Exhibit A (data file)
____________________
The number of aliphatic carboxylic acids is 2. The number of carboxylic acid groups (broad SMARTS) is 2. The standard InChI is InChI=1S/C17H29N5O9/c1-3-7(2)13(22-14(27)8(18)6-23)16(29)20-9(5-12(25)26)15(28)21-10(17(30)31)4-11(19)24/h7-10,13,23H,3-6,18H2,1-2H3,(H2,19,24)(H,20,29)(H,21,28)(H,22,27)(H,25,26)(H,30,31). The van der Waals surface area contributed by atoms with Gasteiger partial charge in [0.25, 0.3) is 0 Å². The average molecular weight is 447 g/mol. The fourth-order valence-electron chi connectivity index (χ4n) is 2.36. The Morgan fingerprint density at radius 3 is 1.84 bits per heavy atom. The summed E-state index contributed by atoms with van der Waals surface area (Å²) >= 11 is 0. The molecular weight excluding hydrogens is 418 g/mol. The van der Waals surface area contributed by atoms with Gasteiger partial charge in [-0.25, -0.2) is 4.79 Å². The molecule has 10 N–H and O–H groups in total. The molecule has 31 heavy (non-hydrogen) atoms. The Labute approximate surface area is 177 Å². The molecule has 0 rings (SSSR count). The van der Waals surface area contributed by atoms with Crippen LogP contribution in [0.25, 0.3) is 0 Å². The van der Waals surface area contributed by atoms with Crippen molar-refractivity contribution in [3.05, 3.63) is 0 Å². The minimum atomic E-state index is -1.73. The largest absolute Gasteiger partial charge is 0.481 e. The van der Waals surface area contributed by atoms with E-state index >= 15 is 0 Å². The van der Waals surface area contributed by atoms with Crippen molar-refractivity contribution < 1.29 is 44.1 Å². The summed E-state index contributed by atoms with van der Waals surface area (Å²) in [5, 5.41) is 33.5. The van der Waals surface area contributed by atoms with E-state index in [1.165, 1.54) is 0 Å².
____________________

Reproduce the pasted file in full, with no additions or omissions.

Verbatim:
The number of aliphatic carboxylic acids is 2. The number of carboxylic acid groups (broad SMARTS) is 2. The standard InChI is InChI=1S/C17H29N5O9/c1-3-7(2)13(22-14(27)8(18)6-23)16(29)20-9(5-12(25)26)15(28)21-10(17(30)31)4-11(19)24/h7-10,13,23H,3-6,18H2,1-2H3,(H2,19,24)(H,20,29)(H,21,28)(H,22,27)(H,25,26)(H,30,31). The van der Waals surface area contributed by atoms with Gasteiger partial charge in [0.25, 0.3) is 0 Å². The average molecular weight is 447 g/mol. The fourth-order valence-electron chi connectivity index (χ4n) is 2.36. The Morgan fingerprint density at radius 3 is 1.84 bits per heavy atom. The summed E-state index contributed by atoms with van der Waals surface area (Å²) >= 11 is 0. The molecular weight excluding hydrogens is 418 g/mol. The van der Waals surface area contributed by atoms with Gasteiger partial charge in [-0.25, -0.2) is 4.79 Å². The molecule has 10 N–H and O–H groups in total. The molecule has 31 heavy (non-hydrogen) atoms. The Labute approximate surface area is 177 Å². The molecule has 0 rings (SSSR count). The van der Waals surface area contributed by atoms with Crippen LogP contribution in [0.25, 0.3) is 0 Å². The van der Waals surface area contributed by atoms with Crippen molar-refractivity contribution in [3.05, 3.63) is 0 Å². The minimum atomic E-state index is -1.73. The largest absolute Gasteiger partial charge is 0.481 e. The van der Waals surface area contributed by atoms with E-state index >= 15 is 0 Å². The van der Waals surface area contributed by atoms with Crippen molar-refractivity contribution < 1.29 is 44.1 Å². The summed E-state index contributed by atoms with van der Waals surface area (Å²) in [5, 5.41) is 33.5. The van der Waals surface area contributed by atoms with E-state index in [1.165, 1.54) is 0 Å².